Integrating Benefits

Risk Management, September 1995 | Go to article overview

Integrating Benefits


Integrated benefits, also known as 24-hour coverage, is loosely defined as any combination of traditional health and workers' compensation insurance that dissolves the occupational and non-occupational boundaries between the two forms of coverage.

For example, if an employee breaks a leg away from the workplace, his or her medical treatment will be covered by the company's health insurance. But if that same injury occurs on the job, it will fall under the state's workers' compensation system, where employers have virtually no ability to control or reduce their costs.

Integrated benefits has been getting considerable attention over the past several years from risk managers interested in determining whether the expense controls that have reduced runaway group health premiums recent years can also rein in workers' compensation costs.

There are some employers for whom an integrated benefits approach could make good sense. Others may see it as a costly and burdensome intrusion into established business practices. This mixed reaction is not surprising. The integrated benefits concept is currently at an early stage and is not widely available.

In a white paper on 24-hour medical plans presented to the Minnesota Legislative Oversight Commission on Healthcare Access, Milliman & Robertson Inc. suggested that the cost impact of a 24-hour medical plan could range from 3.5 percent in savings to 2 percent in increased costs. The report also suggested that if occupational and non-occupational disability costs were included within a 24-hour plan, concerns regarding workers' compensation indemnity costs could decrease and a savings could be effected in non-occupational disability costs. By their estimate, disability duration could be reduced by as much as 15 percent to 25 percent by integrating these benefit plans.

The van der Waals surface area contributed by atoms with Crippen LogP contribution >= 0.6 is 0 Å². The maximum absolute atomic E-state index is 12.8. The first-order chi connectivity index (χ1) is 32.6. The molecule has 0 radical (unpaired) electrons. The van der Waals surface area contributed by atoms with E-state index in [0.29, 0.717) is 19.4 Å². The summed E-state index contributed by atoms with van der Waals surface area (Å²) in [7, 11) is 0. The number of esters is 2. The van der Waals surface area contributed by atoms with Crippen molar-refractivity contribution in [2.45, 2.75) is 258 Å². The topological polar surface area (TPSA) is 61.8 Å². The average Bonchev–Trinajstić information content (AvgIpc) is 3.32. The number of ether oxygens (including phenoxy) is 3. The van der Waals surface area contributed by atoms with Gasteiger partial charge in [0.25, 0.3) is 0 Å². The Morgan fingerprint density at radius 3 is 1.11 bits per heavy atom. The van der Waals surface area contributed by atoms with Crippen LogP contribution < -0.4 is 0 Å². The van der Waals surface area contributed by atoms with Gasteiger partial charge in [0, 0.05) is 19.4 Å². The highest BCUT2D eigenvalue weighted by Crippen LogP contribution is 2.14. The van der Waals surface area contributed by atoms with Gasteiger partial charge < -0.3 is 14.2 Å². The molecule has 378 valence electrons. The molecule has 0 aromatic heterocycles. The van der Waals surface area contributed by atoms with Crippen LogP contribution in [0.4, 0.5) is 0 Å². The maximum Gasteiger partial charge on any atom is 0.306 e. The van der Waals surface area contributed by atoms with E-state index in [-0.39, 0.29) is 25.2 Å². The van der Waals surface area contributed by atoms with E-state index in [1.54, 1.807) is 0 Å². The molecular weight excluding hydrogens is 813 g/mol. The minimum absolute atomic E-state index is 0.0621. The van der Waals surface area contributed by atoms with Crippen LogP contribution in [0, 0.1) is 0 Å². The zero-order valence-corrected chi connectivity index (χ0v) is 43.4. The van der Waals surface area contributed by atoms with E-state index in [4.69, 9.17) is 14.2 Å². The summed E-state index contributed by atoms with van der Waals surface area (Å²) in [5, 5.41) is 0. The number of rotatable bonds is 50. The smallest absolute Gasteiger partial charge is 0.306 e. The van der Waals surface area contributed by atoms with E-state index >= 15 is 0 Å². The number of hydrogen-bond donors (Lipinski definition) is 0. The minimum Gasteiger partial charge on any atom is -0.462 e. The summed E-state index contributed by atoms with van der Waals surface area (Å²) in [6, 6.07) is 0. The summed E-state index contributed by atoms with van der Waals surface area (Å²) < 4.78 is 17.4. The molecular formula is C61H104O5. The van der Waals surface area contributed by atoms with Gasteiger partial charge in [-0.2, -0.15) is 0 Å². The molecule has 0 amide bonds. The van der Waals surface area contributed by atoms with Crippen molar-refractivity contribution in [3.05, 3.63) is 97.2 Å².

VARIATIONS ON THE THEME

Because group health benefits and workers' compensation coverage are so different, there is no clear consensus on the best way to hammer the two systems together. Many variations on the 24-hour coverage theme have been created. The three most common models currently being evaluated in this country follow:

Integrated management of an employer's workers' compensation and group health insurance claims is the first model. In this case, insurers coordinate the claims settlement process to eliminate duplicate claims. In some states, insurers are allowed to use discounted rates secured under a health plan to pay reduced workers' compensation medical fees. Those insurers continue to provide separate contracts.

This model is currently marketed by some multiline insurers and also appears in the self-insurance market. Some organizations that self-insure health and workers' compensation coverage combine administrative services and excess coverage to coordinate benefit delivery.

A single policy can also be written to cover medical benefits for all employee claims, whether or not injuries are related to work. Disability benefits are provided only for occupational injuries or diseases.

All-inclusive medical and disability coverage can be purchased for all claims. Under this arrangement, all benefits would be merged and common management principles would be applied to both disciplines. Although this is the most difficult approach to implement, it could afford the greatest savings.

Oregon was one of the first states to test an integrated benefits system. Under Oregon's first pilot plan, operational since January 1994, an employer receives two separate contracts. Workers' compensation insurers and health plans use the same managed care networks and payment schedules.

Another Oregon plan, implemented in April 1994, is a partnership between an HMO and some employers that are self-insured for workers' compensation. Plan members receive all medical care through the HMO, and the HMO accepts capitated payment for all services.

Four integrated benefits pilot projects are under way in California. …

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